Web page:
The London Bridge story came to mind this week after reading a Wall Street Journal article about Hawaii.  It seems volcanoes are making their way to mainland America much the same way the London Bridge made its way to Arizona.  Tourists to Hawaii’s Volcanoes National Park – the 500-square mile preserve on the Big Island – are stuffing lava rocks into their suitcases as souvenirs; some over a foot long.  I’d like to see the size of the volcano you could build from all the lava bits stolen (yes stolen; helping yourself to rocks in a national park is technically illegal).  That volcano would be hundreds of feet taller than the paper mache science project you assembled in your youth (baking soda + vinegar = lava flow!)

This rock-robbing in Hawaii is big business.  How do I know?  Because the real story here is the hundreds of rocks being returned to Volcanoes National Park.  Park rangers claim they’re receiving mailings every day, each containing a) a stolen lava rock, and b) a letter of apology.  Turns out – if you believe this sort of thing – taking lava rocks puts a curse on your life and bad things start to happen.  In one case, a tourist claimed his sons began having behavioral problems, his marriage fell apart, and his mother died; all within a few months of bringing home a lava rock.

The Hawaiian Goddess of fire, lightning, wind, and volcanoes – Pele – is responsible for the curse.  She is credited with creating the Hawaiian Islands in the first place.  Her domain encompasses all volcanic activity on the Big Island, and she’s known for her power, passion, jealousy, and capriciousness.  Yo, don’t take Pele’s rocks!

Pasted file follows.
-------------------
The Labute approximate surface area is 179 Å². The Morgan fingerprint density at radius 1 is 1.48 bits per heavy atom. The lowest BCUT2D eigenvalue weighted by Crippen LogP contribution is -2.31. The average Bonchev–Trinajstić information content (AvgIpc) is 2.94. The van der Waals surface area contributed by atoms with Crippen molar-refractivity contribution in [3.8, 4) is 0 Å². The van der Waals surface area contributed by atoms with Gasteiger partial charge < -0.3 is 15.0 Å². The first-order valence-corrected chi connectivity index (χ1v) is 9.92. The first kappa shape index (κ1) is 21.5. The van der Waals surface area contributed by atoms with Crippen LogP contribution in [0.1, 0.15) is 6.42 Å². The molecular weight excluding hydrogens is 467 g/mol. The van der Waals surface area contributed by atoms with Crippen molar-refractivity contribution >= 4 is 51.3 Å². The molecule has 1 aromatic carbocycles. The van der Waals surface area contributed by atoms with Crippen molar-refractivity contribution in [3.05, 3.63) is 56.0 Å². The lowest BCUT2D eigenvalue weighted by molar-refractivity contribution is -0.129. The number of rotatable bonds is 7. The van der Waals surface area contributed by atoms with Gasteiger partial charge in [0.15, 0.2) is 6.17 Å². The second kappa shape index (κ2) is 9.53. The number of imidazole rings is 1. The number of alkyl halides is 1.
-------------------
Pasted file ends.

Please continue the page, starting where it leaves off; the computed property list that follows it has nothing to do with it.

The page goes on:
(Note: as I was reading up on “Madame Pele” I recalled the 2014 computer-animated short “Lava”.  Remember the story, about two volcanoes who fall in love – “Uku” and “Lele”?  Maybe Lele was Pele in disguise – casting her powerful curse from the big screen!)

My wife and I went to Hawaii on our honeymoon thirty years ago.  We saw several volcanoes but never did we consider taking a lava rock home (loading up on pineapples and several boxes of chocolate-covered macadamia nuts instead).  I mean really, what do you do with a lava rock: display it in your living room as if you own a share of Hawaii?

Perhaps these rock-robbers are the same peeps who fell for Pet Rocks in the 1970’s.  If you weren’t around back then, Pet Rocks were smooth stones gathered from Mexico’s Rosarito Beach.  They had cute painted faces and were sold as if live animals, in little boxes with straw beds and breathing holes.  They included a lengthy training manual to “properly raise and care for one’s new Pet Rock”.  (The easiest commands were “sit” and “stay”.)  The Pet Rock phenomenon was as absurd as rebuilding the London Bridge, yet 1.5 million were sold for four dollars apiece in a six-month frenzy.  Gary Dahl – “founder” of the Pet Rock – became an instant millionaire.

My conclusion on all this rock talk?  Real people are as capricious as Hawaii’s fiery goddess.  London Bridge inspired a nursery rhyme (“… is falling down…”) so we sing about rocks.  Hawaii’s volcanoes inspired a Pixar story so we watch a movie about rocks.  But stealing rocks inspired a curse, cast on all who dare to help themselves.  No thanks, Pele.  Put it in stone; if I must have a rock I’ll take my chances and invest in the $4 pet-friendly variety instead.

Some content sourced from Wikipedia, “the free encyclopedia”.